DENNIS SCHWARTZ 
IS THERE ANY GOOD 
IN SAYING 
EVERYTHING ABOUT A MOVIE?

 
JAZZ SINGER, THE (director: Alan Crosland; screenwriters: from the short story and play "The Day of Atonement" by Samson Raphaelson/Jack Jarmuth/Alfred A. Cohn; cinematographer: Hal Mohr; editor: Harold McCord; music: Louis Silvers; cast: Al Jolson (Jakie Rabinowitz/Jack Robin), May McAvoy (Mary Dale), Warner Oland (Cantor Rabinowitz), Eugenie Besserer (Sara Rabinowitz), Cantor Josef Rosenblatt (Himself), Otto Lederer (Moisha Yudelson), Bobby Gordon (Jakie Rabinowitz), Richard Tucker (Harry Lee), Natt Carr (Levi), William Demarest (Steve Martin), Anders Randolf (Dillings), Will Walling (Doctor), Roscoe Karns (Agent), Audrey Ferris (Chorus Girl); Runtime: 89; MPAA Rating: NR; Warner Brothers; 1927)

 
"The Broadway melodrama is schmaltzy, but the music thank God is heavenly."

Reviewed by Dennis Schwartz

Warner Brothers uses its newest technique, Edison's Vitaphone sound system to save its studio from bankruptcy and succeeds big time with the first feature-length Hollywood "talkie" film (songs and a few scenes with dialogue). It should be noted that there were previously talkie shorts. The landmark film remains of interest as an historical curiosity because it was the film that caused such a public clamor that it forced the industry to discard silents and go completely to talkies. Also, because it has Al Jolson, arguably the most popular entertainer of his time, in his trademark blackface, which reflected America's and Hollywood's stereotyping attitude towards blacks at the time (acceptable then, but now it's a no-no). It's directed by Alan Crosland; he made Don Juan in 1926 (which was a superior film), Warners' first Vitaphone film, that contained music but no dialogue (The Jazz Singer took the talking one step further). It was based upon Samson Raphaelson's 1921 short story "The Day of Atonement," which was also made in 1926 into a hit Broadway play; it's adapted for the screen by Alfred A. Cohn. Jolson sings a number of songs that include "My Gal Sal," "Dirty Hands, Dirty Face," "Toot-Toot-Tootsie Goo'Bye," "Blue Skies," "Mammy," and "Kol Nidre." There's also an outstanding solemn song delivered by Cantor Josef Rosenblatt. The Broadway melodrama is schmaltzy, but the music thank God is heavenly.

It's set at the turn of the century in the lower East Side of New York, a ghetto area heavily populated by Jewish immigrants. Cantor Rabinowitz (Warner Oland) expects his thirteen-year-old son Jakie (Bobby Gordon) to follow his footsteps and those of five generations of Rabinowitzs to become a cantor. But the youngster on Yom Kippur, the Jewish Day of Atonement, is seen by neighborhood gossip Yudelson (Otto Lederer) singing in a saloon and rats him out to his father, who drags him home and gives him a beating and a lecture. The kid tells his concerned mother Sara (Eugenie Besserer) that he's going to trade in his yarmulke to be a jazz singer. He then runs away and the movie picks him up as an adult, who changed his name to Jack Robin (Al Jolson), singing jazz at Coffee Dan's nightspot in San Francisco and getting cozy with a vaudeville dancer named Mary Dale (May McAvoy). To make his beloved mother even more nervous, Mary is a shiksa. With Mary's help, Jack is hired to be in the same traveling vaudeville troupe. When Mary lands a gig in New York, she hooks Jack up with the show and he heads for New York to pay a surprise visit home on his father's sixtieth birthday. Mom is happy to see him and he sings some jazz songs and promises to buy her a house in the countrified Bronx. But his father is irate to see him singing jazz songs in his house and after a heated argument tells his son he never wants to see him again. With the show April Follies about to open on Yom Kippur, Yudelson comes to the theater while Jack is in a dress rehearsal to tell him his father is sick and there's no cantor to sing Kol Nidre. Jack refuses, saying he's a jazz singer. Then Yudelson returns with his Mom, who pleads with him to do it for his dying father so he can hear his voice once more before he passes on. Again he refuses, and Mom leaves knowing her son's heart belongs to the stage. But Jack returns and despite the Broadway producer and Mary urging him to go on stage or else his career will be over, the opening show is canceled as he sings Kol Nidre so his father can hear it emanating from the nearby synagogue and he dies in peace. It closes with Jack returning to the Broadway show as a big star and singing in blackface "Mammy" as his mother and Yudelson proudly sit in the front row and Mary kvells from the wings.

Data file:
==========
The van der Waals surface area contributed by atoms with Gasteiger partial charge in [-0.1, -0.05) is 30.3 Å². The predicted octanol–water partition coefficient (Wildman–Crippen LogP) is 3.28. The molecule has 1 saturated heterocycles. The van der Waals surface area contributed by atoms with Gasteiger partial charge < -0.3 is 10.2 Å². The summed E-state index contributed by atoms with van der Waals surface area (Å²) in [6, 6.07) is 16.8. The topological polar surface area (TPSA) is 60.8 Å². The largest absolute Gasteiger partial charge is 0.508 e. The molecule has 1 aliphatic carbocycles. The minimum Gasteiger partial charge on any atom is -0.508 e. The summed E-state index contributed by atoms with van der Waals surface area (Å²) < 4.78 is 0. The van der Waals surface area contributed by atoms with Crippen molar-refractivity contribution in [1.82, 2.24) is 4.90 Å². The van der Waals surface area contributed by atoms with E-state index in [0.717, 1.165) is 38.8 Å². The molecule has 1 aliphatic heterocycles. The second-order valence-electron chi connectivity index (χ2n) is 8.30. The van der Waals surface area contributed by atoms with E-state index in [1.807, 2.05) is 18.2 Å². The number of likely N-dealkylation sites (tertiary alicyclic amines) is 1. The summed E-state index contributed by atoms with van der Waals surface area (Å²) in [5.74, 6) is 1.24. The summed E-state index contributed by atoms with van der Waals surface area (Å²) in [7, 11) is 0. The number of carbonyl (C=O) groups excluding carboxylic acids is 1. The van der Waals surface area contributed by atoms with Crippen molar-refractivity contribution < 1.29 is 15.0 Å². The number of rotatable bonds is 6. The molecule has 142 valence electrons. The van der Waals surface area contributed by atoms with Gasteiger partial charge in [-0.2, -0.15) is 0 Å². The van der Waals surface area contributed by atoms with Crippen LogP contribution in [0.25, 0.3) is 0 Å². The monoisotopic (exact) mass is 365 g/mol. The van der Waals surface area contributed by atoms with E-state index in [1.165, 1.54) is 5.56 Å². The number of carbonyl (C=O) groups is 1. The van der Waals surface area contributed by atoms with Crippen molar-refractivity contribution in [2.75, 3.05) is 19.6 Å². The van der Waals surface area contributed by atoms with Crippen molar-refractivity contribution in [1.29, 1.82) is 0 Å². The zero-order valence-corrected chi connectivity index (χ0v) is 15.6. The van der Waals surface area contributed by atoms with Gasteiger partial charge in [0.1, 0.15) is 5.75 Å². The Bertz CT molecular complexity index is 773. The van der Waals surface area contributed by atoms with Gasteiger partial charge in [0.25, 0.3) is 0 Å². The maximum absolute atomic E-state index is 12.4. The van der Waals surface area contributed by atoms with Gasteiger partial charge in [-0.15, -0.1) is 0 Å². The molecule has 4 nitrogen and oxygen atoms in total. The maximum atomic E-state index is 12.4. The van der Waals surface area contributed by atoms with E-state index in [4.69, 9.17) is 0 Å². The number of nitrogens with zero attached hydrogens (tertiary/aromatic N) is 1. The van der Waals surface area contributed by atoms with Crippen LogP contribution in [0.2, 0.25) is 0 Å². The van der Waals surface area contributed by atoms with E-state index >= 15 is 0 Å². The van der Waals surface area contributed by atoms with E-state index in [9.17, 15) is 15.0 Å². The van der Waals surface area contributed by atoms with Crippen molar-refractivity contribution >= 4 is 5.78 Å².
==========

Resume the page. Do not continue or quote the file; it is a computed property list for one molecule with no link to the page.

The film's most famous scene has Jolson and the film coming out of the silent mode as he boldly states "You ain't heard nothin' yet" and goes on to belt out "Toot-Toot-Tootsie Goo'Bye."

The mawkish story isn't why the film was so popular, the reason had to be the tremendous impact of hearing Jolson ad-lib and sing. The dull sentimental film only comes to life during those moments of Jolson singing, and those moments are powerful and counteract his hammy (not kosher) performance. 

REVIEWED ON 5/4/2006        GRADE: B

Dennis Schwartz: "Ozus' World Movie Reviews"

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